The classes aim to minimise the amount of time spent in a classroom and maximise the amount of experiential learning in and around the London area. All classes require a lot of walking as they are all field trip based, so please only apply if you are happy to be on your feet a lot!
The classes on offer for 2015 are as follows:
This class enables you to appreciate the rich material resources in Britain, developing a critical understanding of the historical, social and political circumstances that have shaped art and architecture.
Download the syllabus for British Art and Architecture (PDF).
This class gives you the opportunity to develop an understanding and appreciation of:
The course covers key topics such as:
Guided field trips re-enforce your learning and support the classroom discussions. These might include visits to:
We also encourage you to make independent visits to different sites in the London area. London has some of the best museums and galleries in the world and they are mostly open free of charge.
Students not taking the British Culture and Society course can also participate in fieldtrips, subject to space and your timetable, on a fee-per-trip basis.
Download the syllabus for British Culture and Society (PDF)
This class explores the act and culture of creative writing in London and the surrounding area. You discuss your creative writing – fiction, non-fiction, poetry, plays and more – in regular workshops with a group of peers and professional writers associated with Kingston University's thriving creative writing field.
These workshops will be combined with:
Download the syllabus for Creative Writing in London (PDF).
This class provides you with the opportunity to explore the cultural sites and spaces of London. Based primarily upon London walks and visits, it considers the historical development of London as a world city. In particular, it looks at:
Visits will include St Paul's, Museum of London, St James's Park, Wallace Collection, the City, Festival Hall and Bond Street.
Download the syllabus for Exploring Cultural London (PDF).
This course is aimed at both students studying theatre and those with little or no knowledge of it. We will see five or six shows in the West End, the National Theatre and the fringe, encompassing a cross-section of Shakespeare, classic, modern and experimental plays.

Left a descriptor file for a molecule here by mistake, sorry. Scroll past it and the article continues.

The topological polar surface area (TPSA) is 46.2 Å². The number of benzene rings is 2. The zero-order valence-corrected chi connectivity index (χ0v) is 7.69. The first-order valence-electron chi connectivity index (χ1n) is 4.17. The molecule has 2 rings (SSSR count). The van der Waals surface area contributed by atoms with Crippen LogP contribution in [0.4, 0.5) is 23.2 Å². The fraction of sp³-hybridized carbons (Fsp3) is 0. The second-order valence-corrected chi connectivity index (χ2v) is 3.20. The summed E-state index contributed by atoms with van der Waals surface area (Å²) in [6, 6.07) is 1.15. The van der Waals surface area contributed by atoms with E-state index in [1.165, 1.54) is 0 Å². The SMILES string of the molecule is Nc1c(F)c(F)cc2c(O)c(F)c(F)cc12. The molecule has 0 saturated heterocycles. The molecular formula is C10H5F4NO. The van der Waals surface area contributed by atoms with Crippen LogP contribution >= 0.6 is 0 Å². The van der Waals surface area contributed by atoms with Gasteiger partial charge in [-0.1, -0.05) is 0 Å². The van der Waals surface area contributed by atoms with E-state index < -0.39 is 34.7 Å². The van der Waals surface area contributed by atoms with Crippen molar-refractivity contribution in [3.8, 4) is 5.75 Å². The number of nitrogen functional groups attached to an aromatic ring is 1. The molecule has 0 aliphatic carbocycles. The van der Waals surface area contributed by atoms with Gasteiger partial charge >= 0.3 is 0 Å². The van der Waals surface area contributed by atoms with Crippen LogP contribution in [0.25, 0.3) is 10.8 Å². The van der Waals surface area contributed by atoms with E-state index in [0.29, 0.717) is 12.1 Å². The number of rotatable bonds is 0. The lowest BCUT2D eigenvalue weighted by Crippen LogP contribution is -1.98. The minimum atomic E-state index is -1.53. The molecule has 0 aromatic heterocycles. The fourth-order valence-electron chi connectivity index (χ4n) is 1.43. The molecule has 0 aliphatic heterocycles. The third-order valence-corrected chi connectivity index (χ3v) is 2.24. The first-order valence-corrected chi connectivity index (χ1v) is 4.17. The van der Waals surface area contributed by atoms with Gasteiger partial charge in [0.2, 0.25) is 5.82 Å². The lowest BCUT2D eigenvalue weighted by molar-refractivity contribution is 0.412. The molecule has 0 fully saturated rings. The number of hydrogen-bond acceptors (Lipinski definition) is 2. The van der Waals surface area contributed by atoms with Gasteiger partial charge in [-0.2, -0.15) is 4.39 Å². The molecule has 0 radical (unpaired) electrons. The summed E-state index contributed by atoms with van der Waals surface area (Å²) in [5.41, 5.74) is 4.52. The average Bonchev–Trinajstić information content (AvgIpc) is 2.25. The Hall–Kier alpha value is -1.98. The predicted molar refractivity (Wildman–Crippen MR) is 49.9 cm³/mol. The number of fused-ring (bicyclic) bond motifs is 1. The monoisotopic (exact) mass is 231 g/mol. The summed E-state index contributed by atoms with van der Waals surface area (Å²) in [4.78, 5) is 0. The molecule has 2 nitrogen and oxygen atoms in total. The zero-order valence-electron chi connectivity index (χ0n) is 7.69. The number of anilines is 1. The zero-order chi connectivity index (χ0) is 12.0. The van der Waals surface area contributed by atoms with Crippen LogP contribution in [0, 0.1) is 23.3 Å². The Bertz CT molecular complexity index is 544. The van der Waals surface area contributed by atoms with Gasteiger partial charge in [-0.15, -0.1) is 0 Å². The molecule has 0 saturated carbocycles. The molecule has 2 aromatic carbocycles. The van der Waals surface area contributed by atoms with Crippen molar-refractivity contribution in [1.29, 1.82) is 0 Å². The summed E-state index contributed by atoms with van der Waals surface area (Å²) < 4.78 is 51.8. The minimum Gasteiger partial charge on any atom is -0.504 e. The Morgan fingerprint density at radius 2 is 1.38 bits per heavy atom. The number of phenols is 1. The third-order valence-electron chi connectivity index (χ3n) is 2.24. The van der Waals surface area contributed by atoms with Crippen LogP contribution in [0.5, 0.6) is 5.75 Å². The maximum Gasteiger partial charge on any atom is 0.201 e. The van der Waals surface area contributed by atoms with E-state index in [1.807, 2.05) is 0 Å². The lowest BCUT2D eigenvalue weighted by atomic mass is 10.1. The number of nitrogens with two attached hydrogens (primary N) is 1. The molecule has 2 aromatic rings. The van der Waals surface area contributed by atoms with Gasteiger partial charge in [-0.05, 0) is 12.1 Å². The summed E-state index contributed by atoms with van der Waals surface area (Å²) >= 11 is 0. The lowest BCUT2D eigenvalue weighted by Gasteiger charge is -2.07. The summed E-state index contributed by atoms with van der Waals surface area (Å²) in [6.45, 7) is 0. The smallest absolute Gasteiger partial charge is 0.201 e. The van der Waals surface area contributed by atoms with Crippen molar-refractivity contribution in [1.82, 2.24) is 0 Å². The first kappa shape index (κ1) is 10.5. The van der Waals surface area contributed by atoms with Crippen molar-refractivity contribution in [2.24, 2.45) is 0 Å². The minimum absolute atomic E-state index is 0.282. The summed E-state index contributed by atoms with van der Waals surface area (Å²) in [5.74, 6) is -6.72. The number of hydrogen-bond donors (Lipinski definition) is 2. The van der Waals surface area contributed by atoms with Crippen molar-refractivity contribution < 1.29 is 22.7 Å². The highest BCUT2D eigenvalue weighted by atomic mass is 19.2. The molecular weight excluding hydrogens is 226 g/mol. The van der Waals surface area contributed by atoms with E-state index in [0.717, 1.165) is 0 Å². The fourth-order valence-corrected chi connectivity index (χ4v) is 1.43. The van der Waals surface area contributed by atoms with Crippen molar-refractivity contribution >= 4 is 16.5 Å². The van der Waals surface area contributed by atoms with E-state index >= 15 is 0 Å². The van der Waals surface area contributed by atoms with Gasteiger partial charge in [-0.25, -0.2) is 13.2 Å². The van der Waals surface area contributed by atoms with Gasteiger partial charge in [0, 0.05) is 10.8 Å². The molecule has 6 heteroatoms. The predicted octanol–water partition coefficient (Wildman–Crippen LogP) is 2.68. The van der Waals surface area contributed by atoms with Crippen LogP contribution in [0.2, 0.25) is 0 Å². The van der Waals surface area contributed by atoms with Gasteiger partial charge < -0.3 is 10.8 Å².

In 2014 the shows included:
We will also:
Download the syllabus for Live Theatre (PDF)
The City of London is a premier centre for international finance and trade – delivering 20% of the UK's Gross National Product, it is a vital element of the national economy. This course looks at the history, growth, current status and future prospects of the City of London in terms of its role as a global financial centre.
The objective is not only to learn about finance, but also to experience the history, culture and dynamics of the City at work. We therefore include lecturer-led tours of the City of London and its institutions, such as the Bank of England, Lloyds of London and the Stock Exchange, plus the historical infrastructure accommodating financial agencies.
We will also look at:
Download the syllabus for Financial London (PDF).
This class explores the contribution of London to English literary life since the middle of the 18th century and its representation in literary texts.
You will consider selected texts within the specific historical, political and cultural context of London and its impact on the imaginations of writers since 1750, a time when London as we know it was taking shape. After looking at mid-18th century 'neoclassical' and fashionable texts, and the more radical Blake and Dickens, we will focus on the London-based fiction of the Modernist (early 20th century) and post-colonial (early 21st century) eras.
Guided field trips re-enforce your learning and support the classroom discussions. These might include:
Download the syllabus for London and its Literature (PDF).
This class will provide an opportunity for students to develop an understanding of the cultural, economic, historical and sociological dimensions that constitute London as a multicultural city.
It will also allow students to:
Download the syllabus for Multicultural London (PDF).
This class introduces the role and function of museums and galleries. You will explore the cultural, economic, historical and sociological dimensions of display as they relate to critical and theoretical contexts. It includes visits to the:
The University of Kingston's partnership with the Institute of Contemporary Arts (ICA) aims to provide opportunities for creative exchange, investigation and discussion between students and staff at the University and the ICA, its network and audiences.
Download the syllabus for Museums and Galleries (PDF).
This class gives you the chance to read and attend performances of three of Shakespeare's plays being performed in London at the time. We will:
Guided field trips will reinforce your understanding of these contexts and are likely to include:
Download the syllabus for Shakespeare: Reading and Performance (PDF).
This class will celebrate not only the popular and internationally successful creations of J K Rowling but also place the Harry Potter stories in a lineage of heroic British fiction – from Sherlock Holmes to James Bond, Frodo Baggins to Doctor Who. We will study a range of these stories and also read them in terms of politics and gender. In doing so, we will seek to understand how these narratives can provide us with an alternative cultural history.
Field trips will include expeditions to the Harry Potter Studios, the Doctor Who experience, the Covent Garden James Bond exhibition and the Harry Potter walking tour.
Download the syllabus for Muggle Madness: Harry Potter and other popular British icons (PDF).
Kingston University reserves the right to cancel a class due to insufficient student enrolments.